Smarter Decisions,
Better Care

UpToDate synthesizes the most recent medical information into evidence-based practical recommendations clinicians trust to make the right point-of-care decisions.

  • Rigorous editorial process: Evidence-based treatment recommendations
  • World-Renowned physician authors: over 5,100 physician authors and editors around the globe
  • Innovative technology: integrates into the workflow; access from EMRs

Choose from the list below to learn more about subscriptions for a:


Subscribers log in here


Cardiac device interactions with electromagnetic fields

INTRODUCTION

While there has always been concern about the potential for electromagnetic interference with pacemaker, implantable cardioverter-defibrillator (ICD) and cardiac resynchronization therapy (CRT) function, due to interaction between the device and an electromagnetic field, the risk is quite low (table 1) [1,2]. Electromagnetic interference (EMI) can occur in a variety of settings, but overall is more likely in the hospital environment than in the non-hospital environment [3].

There have been occasional reports of cardiac implantable electronic devices (CIEDs) being impacted by sources of EMI in the non-hospital environment (eg, slot machines, laptop computers, etc). There are also disclaimers that wireless sources could be the source of EMI with CIEDs, even though no published data exists (eg, automobile manufacturers providing "caution" for device patients purchasing automobiles with "keyless" entry mechanisms, etc). Nonetheless, there are few sources of EMI in the non-hospital environment which are truly concerning. However, with the proliferation of wireless technology, any new device which operates on a new frequency or new technology platform should be assessed in order to determine whether there is indeed any significant potential for EMI with any CIED.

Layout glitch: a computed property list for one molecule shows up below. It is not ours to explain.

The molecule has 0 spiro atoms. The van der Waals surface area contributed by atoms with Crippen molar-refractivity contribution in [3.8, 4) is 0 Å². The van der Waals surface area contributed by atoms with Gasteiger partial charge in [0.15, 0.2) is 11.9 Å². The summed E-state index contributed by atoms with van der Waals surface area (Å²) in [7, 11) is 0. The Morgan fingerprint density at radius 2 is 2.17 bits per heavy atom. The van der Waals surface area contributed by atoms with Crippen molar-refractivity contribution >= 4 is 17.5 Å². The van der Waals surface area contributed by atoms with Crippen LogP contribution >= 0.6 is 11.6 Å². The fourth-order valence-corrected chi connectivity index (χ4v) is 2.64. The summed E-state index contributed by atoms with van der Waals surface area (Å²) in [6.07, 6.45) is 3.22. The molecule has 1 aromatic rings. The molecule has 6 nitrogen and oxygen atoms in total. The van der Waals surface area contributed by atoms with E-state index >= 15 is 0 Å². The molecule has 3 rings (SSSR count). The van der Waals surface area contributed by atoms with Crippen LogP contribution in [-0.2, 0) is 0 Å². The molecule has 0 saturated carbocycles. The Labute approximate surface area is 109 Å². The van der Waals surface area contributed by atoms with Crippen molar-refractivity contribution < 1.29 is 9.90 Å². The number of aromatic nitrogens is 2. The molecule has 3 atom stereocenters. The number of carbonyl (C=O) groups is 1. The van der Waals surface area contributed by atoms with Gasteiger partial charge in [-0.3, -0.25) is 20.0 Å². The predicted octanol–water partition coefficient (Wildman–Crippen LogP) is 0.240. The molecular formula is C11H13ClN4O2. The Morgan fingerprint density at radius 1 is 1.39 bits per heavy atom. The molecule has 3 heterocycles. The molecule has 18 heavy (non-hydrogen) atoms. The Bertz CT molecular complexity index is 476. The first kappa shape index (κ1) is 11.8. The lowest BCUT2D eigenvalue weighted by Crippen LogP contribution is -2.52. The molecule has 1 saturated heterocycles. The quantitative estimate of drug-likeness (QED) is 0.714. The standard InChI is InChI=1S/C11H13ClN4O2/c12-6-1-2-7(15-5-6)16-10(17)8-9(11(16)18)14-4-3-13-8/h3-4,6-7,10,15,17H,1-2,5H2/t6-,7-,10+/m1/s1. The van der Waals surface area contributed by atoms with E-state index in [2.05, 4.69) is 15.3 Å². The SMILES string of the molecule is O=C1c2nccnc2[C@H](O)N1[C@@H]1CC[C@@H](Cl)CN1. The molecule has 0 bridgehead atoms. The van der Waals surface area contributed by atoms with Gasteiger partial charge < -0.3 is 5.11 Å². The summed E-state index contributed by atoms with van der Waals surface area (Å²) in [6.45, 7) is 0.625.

Electromagnetic interference with medical sources is discussed separately. (See "Pacing system malfunction: Evaluation and management", section on 'Electromagnetic interference' and "Implantable cardioverter-defibrillators: Complications", section on 'Electromagnetic interference'.)

HOUSEHOLD APPLIANCES

Although there are no studies that have systematically evaluated the effect of household microwave ovens on implanted devices, it is widely accepted that contemporary pacemakers and ICDs are adequately shielded from microwave energy produced by modern appliances [3]. Pacemaker manufacturers do not recommend any special precautions when using common household appliances, such as televisions, radios, toasters, microwave ovens, and electric blankets. As new appliances reach the market that use a new or different energy source, the appliances need to be tested to determine whether there is any potential for device interference.

There are circumstances in which a device may be affected by specific sources of energy under narrow circumstances. This was illustrated in a study assessing the potential for induction cook tops to interfere with pacemaker function. Patients with a unipolar, left-sided implant could experience interference if the pot was not concentrically placed on the induction coil and if the patient stood as close as possible to the cook top. The most common response to interference was a reset to an asynchronous interference mode [4]. Most contemporary devices utilize bipolar pacing and sensing configuration, which minimizes the chance of device malfunction.

             

Subscribers log in here

To continue reading this article, you must log in with your personal, hospital, or group practice subscription. For more information or to purchase a personal subscription, click below on the option that best describes you:
Literature review current through: Jun 2014. | This topic last updated: Aug 29, 2013.
The content on the UpToDate website is not intended nor recommended as a substitute for medical advice, diagnosis, or treatment. Always seek the advice of your own physician or other qualified health care professional regarding any medical questions or conditions. The use of this website is governed by the UpToDate Terms of Use ©2014 UpToDate, Inc.
References
Top
  1. Pinski SL, Trohman RG. Interference in implanted cardiac devices, Part I. Pacing Clin Electrophysiol 2002; 25:1367.